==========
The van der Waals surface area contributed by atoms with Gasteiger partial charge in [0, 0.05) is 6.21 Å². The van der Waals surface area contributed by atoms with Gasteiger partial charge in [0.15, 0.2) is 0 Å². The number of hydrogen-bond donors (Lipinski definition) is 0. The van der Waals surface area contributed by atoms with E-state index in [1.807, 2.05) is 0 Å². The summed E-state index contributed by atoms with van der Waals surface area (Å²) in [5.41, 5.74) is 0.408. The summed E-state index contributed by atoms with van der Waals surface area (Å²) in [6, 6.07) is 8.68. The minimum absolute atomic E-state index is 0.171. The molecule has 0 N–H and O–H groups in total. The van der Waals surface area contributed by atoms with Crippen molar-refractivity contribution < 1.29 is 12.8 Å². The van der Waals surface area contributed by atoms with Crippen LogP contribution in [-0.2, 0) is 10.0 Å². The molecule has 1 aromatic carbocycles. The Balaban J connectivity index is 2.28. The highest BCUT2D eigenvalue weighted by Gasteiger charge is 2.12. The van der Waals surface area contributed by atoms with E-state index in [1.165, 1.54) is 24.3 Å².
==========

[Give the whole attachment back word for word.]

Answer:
The van der Waals surface area contributed by atoms with Gasteiger partial charge in [0, 0.05) is 6.21 Å². The van der Waals surface area contributed by atoms with Gasteiger partial charge in [0.15, 0.2) is 0 Å². The number of hydrogen-bond donors (Lipinski definition) is 0. The van der Waals surface area contributed by atoms with E-state index in [1.807, 2.05) is 0 Å². The summed E-state index contributed by atoms with van der Waals surface area (Å²) in [5.41, 5.74) is 0.408. The summed E-state index contributed by atoms with van der Waals surface area (Å²) in [6, 6.07) is 8.68. The minimum absolute atomic E-state index is 0.171. The molecule has 0 N–H and O–H groups in total. The van der Waals surface area contributed by atoms with Crippen molar-refractivity contribution < 1.29 is 12.8 Å². The van der Waals surface area contributed by atoms with Crippen LogP contribution in [-0.2, 0) is 10.0 Å². The molecule has 1 aromatic carbocycles. The Balaban J connectivity index is 2.28. The highest BCUT2D eigenvalue weighted by Gasteiger charge is 2.12. The van der Waals surface area contributed by atoms with E-state index in [1.165, 1.54) is 24.3 Å².